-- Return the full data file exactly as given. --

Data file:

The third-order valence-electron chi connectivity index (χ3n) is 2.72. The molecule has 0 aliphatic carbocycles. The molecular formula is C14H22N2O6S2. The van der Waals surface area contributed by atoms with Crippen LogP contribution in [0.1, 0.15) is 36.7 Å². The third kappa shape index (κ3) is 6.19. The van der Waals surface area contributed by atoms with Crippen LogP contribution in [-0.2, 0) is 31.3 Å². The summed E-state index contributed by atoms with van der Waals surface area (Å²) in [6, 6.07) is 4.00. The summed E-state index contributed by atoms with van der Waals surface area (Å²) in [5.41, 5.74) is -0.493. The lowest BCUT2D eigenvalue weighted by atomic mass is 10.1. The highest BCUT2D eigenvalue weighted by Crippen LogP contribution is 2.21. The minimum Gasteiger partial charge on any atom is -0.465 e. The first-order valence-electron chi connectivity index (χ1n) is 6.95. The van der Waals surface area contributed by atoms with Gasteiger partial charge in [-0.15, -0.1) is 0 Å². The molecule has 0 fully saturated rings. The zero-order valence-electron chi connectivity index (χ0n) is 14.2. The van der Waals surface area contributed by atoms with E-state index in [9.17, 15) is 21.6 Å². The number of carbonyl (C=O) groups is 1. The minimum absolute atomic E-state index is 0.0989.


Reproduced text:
The third-order valence-electron chi connectivity index (χ3n) is 2.72. The molecule has 0 aliphatic carbocycles. The molecular formula is C14H22N2O6S2. The van der Waals surface area contributed by atoms with Crippen LogP contribution in [0.1, 0.15) is 36.7 Å². The third kappa shape index (κ3) is 6.19. The van der Waals surface area contributed by atoms with Crippen LogP contribution in [-0.2, 0) is 31.3 Å². The summed E-state index contributed by atoms with van der Waals surface area (Å²) in [6, 6.07) is 4.00. The summed E-state index contributed by atoms with van der Waals surface area (Å²) in [5.41, 5.74) is -0.493. The lowest BCUT2D eigenvalue weighted by atomic mass is 10.1. The highest BCUT2D eigenvalue weighted by Crippen LogP contribution is 2.21. The minimum Gasteiger partial charge on any atom is -0.465 e. The first-order valence-electron chi connectivity index (χ1n) is 6.95. The van der Waals surface area contributed by atoms with Gasteiger partial charge in [-0.15, -0.1) is 0 Å². The molecule has 0 fully saturated rings. The zero-order valence-electron chi connectivity index (χ0n) is 14.2. The van der Waals surface area contributed by atoms with E-state index in [9.17, 15) is 21.6 Å². The number of carbonyl (C=O) groups is 1. The minimum absolute atomic E-state index is 0.0989.